[T]he evangelical church has no robust ecclesiology, and thus no structured spirituality to put into practice as the body of Christ. And given the absence of a structured spiritual life, Reformed Christianity tends to be reduced to a set of doctrines to contemplate…. Thus, when you remove Reformed theology from its proper historical place in the structured life of Reformed religion and ecclesiology, and plant it in the foreign soil of modern evangelical gnostic spirituality, it takes a grotesque shape that is contrary to its origins.
From time to time on this blog I’ve written about the relationship between evangelicalism and the Reformed church. Or, to put things a slightly different way, between evangelical theology and Reformed theology. So, I was interested to read a recent critique of the New Calvinism (one of TIME magazine’s 10 ideas changing the world right now, 2009), which included the following insightful quote:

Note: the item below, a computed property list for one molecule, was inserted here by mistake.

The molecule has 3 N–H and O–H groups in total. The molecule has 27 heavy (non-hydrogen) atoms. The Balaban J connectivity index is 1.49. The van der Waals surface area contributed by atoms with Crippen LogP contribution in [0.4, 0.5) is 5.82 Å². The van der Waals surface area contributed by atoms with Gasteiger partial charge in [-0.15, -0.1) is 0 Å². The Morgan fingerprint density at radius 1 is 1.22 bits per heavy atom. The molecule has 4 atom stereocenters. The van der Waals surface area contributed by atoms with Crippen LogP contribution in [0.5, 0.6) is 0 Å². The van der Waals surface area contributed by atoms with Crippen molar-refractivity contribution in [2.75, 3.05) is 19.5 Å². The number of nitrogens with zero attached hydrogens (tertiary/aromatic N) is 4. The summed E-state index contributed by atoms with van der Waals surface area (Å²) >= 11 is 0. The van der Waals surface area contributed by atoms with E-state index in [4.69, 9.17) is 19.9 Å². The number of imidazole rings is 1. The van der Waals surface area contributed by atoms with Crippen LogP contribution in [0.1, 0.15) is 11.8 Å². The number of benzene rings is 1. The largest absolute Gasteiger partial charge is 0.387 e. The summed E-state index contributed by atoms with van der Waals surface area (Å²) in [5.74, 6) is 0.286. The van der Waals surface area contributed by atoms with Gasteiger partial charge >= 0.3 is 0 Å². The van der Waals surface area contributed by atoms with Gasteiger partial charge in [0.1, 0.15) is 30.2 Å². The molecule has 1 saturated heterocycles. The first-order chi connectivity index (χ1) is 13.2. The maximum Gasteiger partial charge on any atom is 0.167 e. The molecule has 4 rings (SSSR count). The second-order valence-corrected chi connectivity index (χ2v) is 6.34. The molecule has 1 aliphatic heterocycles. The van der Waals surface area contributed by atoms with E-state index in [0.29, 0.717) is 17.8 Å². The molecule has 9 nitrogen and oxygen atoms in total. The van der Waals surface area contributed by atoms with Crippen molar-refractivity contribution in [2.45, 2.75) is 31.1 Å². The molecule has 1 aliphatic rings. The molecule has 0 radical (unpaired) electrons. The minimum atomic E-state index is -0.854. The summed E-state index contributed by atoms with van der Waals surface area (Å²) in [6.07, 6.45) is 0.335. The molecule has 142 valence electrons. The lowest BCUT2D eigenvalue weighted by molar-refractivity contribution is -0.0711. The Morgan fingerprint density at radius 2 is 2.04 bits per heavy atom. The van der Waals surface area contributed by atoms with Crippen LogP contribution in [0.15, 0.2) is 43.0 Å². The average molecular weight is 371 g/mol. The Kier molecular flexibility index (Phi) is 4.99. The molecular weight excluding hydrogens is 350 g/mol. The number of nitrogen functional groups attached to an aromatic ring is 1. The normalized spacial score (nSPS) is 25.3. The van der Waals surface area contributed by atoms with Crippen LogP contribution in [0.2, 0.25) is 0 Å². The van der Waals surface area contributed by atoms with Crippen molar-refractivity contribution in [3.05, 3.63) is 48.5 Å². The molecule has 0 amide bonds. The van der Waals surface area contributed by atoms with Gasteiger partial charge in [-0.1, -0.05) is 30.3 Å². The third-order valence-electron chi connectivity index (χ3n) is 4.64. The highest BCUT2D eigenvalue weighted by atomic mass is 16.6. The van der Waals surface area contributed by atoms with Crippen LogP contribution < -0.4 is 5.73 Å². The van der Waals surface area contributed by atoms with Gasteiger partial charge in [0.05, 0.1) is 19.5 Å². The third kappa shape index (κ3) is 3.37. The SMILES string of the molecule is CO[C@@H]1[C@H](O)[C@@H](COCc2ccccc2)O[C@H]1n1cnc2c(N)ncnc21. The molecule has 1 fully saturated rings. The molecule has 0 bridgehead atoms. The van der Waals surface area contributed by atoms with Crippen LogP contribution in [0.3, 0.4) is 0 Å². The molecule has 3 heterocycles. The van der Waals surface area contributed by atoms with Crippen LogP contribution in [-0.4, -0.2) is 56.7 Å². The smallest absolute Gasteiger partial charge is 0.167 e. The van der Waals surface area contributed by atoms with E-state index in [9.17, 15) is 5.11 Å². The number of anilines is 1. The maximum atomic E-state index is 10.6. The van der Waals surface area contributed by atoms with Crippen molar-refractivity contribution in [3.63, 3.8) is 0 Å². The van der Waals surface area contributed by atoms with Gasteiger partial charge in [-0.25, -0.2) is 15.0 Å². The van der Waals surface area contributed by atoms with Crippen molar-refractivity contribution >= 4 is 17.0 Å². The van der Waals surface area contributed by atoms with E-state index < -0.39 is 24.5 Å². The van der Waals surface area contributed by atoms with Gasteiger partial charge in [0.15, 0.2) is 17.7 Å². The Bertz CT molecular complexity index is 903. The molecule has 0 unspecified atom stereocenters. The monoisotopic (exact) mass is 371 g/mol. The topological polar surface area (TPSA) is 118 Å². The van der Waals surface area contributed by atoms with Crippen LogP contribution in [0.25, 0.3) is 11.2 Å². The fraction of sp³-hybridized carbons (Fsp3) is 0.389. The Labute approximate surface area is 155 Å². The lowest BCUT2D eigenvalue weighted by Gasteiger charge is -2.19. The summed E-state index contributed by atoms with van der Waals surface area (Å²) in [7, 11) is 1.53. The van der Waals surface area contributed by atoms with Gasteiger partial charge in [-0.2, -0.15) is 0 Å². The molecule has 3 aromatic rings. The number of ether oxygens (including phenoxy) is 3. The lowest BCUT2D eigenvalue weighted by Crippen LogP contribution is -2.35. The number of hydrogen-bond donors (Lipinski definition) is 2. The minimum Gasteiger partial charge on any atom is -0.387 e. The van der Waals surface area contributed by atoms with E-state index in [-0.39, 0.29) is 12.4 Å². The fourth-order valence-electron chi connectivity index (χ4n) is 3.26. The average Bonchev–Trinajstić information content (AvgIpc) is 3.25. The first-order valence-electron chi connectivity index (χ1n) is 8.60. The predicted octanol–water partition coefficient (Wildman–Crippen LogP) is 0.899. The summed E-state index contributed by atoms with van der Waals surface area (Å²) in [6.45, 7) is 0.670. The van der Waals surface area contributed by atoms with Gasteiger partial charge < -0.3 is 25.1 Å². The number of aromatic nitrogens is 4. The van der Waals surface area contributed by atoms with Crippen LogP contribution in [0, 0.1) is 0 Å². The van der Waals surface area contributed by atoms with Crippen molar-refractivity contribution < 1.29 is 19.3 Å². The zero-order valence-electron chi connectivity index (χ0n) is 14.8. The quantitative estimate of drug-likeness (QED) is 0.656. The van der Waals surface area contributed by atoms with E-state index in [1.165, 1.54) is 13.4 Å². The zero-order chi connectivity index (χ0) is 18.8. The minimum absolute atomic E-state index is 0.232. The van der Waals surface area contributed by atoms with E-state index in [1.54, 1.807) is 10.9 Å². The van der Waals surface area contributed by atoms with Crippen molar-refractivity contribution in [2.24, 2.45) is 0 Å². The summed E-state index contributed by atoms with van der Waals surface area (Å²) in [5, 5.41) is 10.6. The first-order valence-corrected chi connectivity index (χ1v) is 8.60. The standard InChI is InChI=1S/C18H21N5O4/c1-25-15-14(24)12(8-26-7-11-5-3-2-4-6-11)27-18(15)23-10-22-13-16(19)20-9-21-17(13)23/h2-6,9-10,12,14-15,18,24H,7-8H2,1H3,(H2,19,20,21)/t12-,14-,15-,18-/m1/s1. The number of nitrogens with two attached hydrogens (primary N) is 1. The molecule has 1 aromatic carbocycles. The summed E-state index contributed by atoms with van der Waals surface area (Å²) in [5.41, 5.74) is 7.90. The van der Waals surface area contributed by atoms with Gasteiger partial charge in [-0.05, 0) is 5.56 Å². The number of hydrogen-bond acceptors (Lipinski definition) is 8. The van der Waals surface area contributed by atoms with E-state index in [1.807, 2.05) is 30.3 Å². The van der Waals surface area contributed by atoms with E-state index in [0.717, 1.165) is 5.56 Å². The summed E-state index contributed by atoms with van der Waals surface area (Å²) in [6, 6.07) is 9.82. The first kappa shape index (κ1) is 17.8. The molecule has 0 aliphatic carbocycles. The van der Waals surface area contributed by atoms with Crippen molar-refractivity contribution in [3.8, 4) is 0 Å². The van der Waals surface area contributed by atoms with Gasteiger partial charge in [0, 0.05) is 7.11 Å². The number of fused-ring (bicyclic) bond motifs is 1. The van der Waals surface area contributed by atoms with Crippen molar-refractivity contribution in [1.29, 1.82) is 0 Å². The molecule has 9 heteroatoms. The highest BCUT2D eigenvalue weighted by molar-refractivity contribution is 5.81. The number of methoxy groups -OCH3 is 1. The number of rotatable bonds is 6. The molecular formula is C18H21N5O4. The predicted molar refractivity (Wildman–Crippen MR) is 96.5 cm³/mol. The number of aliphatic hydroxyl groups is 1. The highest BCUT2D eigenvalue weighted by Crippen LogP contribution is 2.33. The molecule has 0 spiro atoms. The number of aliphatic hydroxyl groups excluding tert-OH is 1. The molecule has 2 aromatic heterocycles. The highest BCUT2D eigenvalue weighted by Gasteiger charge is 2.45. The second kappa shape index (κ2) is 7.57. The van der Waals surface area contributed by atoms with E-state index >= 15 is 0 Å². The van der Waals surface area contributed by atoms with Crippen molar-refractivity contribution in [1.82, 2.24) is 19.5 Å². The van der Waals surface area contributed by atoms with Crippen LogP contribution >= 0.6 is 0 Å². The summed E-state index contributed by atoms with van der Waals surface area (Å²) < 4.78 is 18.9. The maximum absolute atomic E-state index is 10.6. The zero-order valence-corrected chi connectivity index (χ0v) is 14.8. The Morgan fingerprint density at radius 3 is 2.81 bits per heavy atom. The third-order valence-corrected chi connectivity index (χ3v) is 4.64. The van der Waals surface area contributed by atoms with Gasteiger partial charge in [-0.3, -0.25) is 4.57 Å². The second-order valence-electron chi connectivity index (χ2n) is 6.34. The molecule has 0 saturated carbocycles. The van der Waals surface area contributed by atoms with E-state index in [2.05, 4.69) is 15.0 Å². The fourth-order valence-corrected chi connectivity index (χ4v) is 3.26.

The whole of the essay (entitled What Is Wrong With the Young, Restless and Reformed Movement?) is worth reading. The tone is, shall we say, somewhat robust! However, it’s a thought-provoking critique and at heart (it seems to me) an appeal for true, rich and rounded Reformed theology and catholicity, as opposed to a narrow, cerebral, judgemental orthodoxy. And that’s a good appeal to make.
With thanks to my old tutor, Dr Mike Bird, for drawing my attention to the essay.